Canadian Patients Speak Out on Biosimilars
TORONTO, Oct. 3, 2016 /CNW/ – Heath Canada has just approved Canada’s sixth biosimilar and suggests we may have up to 60 more biosimilars applications over the next two years. At the same time, Canadian patients who are taking biologic medicines seem to be pushing back. A recent survey found that about 60% of Canadian patients said they would be unwilling to switch from their current “brand” biologic to a “biosimilar” product. And 90% of respondents said drug plans should assure that the original biologic drug and the biosimilar not be listed as interchangeable.
The Canada-wide survey was conducted from May to June 2016 by the Consumer Advocare Network, a not-for-profit umbrella organization of patient groups. The 320 patient respondents represented a range of conditions including inflammatory, blood, heart, pulmonary, immune-related, and multi-systemic conditions, as well as diabetes, cancer, and rare diseases. About half (54%) said they were taking biologics.
Unlike conventional drugs, which are chemical compounds and relatively small and simple in structure, biologic drugs are grown from living organisms, such as a human cell, mouse embryo, or yeast. Biologics have larger and more complex structures and are virtually impossible to copy exactly. So a biosimilars is approved as “similar” but not identical to the original biologic.
With are more than 1,350 biosimilars in development for a wide range of conditions, including rheumatoid arthritis, anemia, low white blood cell counts, inflammatory bowel disease, psoriasis and other skin conditions and many forms of cancer, it is a concern that nearly 45% of those surveyed said they were unfamiliar with biosimilars. In addition, more than 60% said their source of information about biosimilars was the web and only one-quarter said they had learned about these from their clinician.
According to Durhane Wong-Rieger, Chair of Advocare, “What sparked this discussion was a recommendation from the Canadian Agency for Drugs and Technologies in Health (CADTH) that clinicians should talk to patients who are taking biologics about switching to a biosimilar. We heard from patients who were terrified that they would be switched to a new medicine that would potentially work differently or have different side effects.”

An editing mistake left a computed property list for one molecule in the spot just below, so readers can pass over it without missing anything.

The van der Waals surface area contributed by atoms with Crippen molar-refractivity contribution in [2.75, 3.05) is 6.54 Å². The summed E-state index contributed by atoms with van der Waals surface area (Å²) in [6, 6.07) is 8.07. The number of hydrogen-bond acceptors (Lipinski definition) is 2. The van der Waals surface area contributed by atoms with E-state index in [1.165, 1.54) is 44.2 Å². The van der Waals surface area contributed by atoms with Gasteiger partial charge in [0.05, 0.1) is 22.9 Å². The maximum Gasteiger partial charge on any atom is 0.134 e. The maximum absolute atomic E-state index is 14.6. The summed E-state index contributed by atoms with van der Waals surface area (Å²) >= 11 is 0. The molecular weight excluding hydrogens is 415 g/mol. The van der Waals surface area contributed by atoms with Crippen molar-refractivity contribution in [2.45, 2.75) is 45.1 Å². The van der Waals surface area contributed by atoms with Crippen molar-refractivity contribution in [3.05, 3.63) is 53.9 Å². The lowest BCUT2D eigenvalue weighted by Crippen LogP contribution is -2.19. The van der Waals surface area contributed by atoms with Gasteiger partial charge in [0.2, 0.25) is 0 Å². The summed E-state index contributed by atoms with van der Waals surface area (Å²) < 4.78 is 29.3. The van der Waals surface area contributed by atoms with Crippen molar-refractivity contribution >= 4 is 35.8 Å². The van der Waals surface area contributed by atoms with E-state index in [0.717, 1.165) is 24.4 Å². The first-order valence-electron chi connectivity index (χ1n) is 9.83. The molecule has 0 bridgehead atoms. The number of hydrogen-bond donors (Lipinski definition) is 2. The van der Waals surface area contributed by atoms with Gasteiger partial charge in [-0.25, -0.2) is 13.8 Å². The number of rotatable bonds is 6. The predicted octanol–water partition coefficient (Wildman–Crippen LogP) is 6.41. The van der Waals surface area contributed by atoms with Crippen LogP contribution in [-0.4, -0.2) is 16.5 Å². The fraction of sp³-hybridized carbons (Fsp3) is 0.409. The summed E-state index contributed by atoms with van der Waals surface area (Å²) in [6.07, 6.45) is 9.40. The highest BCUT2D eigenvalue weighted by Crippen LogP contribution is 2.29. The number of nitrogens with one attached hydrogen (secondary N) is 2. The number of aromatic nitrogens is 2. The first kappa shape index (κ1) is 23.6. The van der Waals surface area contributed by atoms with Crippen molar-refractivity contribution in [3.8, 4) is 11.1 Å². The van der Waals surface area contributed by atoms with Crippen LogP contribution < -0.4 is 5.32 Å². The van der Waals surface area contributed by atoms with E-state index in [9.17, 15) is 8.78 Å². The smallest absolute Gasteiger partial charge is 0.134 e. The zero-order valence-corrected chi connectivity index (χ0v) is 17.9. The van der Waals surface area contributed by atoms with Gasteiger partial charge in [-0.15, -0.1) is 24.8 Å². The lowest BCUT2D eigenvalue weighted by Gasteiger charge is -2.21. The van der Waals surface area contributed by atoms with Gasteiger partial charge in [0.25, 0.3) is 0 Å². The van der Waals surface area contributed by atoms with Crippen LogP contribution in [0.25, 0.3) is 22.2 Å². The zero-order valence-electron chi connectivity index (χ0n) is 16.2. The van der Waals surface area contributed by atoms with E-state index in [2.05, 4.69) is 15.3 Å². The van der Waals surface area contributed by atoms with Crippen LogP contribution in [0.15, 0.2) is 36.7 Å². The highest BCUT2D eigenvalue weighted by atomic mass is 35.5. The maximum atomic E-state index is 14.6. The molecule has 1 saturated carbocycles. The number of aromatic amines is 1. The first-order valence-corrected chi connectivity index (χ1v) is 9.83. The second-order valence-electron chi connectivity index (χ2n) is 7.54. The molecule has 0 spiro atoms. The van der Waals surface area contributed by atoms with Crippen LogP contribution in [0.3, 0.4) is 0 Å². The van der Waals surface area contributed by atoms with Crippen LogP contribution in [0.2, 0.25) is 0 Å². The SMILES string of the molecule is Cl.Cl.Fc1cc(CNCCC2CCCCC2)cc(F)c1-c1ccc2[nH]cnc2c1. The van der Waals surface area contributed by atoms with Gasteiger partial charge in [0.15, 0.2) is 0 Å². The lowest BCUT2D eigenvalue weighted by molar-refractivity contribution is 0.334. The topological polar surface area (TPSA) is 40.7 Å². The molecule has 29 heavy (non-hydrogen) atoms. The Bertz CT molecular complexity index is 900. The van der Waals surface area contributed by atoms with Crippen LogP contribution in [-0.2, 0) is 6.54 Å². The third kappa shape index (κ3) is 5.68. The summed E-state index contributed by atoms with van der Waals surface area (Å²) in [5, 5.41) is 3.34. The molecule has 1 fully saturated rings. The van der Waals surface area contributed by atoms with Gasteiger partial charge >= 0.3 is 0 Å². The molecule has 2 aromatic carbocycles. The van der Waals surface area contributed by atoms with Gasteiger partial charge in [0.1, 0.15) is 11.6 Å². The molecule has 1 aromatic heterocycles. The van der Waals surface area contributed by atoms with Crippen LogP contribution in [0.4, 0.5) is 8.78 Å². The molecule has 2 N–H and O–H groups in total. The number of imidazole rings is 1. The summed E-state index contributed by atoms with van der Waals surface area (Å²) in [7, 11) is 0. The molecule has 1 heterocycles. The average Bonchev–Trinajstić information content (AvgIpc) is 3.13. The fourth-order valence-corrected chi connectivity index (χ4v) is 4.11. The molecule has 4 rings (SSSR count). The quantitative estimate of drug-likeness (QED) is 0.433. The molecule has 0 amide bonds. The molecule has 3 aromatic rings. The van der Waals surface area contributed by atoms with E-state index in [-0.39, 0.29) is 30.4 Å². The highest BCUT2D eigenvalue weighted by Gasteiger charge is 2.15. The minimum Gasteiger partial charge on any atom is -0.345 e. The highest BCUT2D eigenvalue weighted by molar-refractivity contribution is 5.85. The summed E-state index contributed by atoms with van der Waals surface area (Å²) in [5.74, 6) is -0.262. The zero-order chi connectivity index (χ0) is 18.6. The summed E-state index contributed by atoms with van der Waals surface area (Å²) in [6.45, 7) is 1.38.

About 60% said it could be okay to prescribe a biosimilar to new patients but 60% said they themselves would not switch to a biosimilar if they were already using an original biologic. Respondents had mixed opinions about how much the price of a biosimilar should influence use. About 40% said that patients should accept a biosimilar if it were cheaper while another 40% said that price should not be a factor. Nearly one-half said that governments should not encourage clinicians to switch patients on the basis of price, while one-fourth said it could be a reason for switching.
While CADTH has since clarified that they were not recommending that patients who were stabilized on a biosimilars be switched, not every clinician seems to have gotten that message. Said one respondent, “My husband was told by his clinician that he was being switched to the biosimilar and despite his protests, the prescription was sent to the insurance plan. There was a gap of at least six weeks when he got no medicines and he suffered a medical event. Now he has been put back on the original biologic.”
While respondents expressed mixed feelings about using biosimilars, there was one issue where they had 100% agreement, namely, that patients have the right to be informed and to make a choice as to whether they wanted an original biologic or a biosimilar. Period. No exceptions.
The Canadian patient survey on biosimilars was conducted in May and June 2016. Results available here.
SOURCE Consumer Advocare Network
For further information: Durhane Wong-Rieger, Chair, Consumer Advocare Network, Direct: (647) 801-5176, Email: email@example.com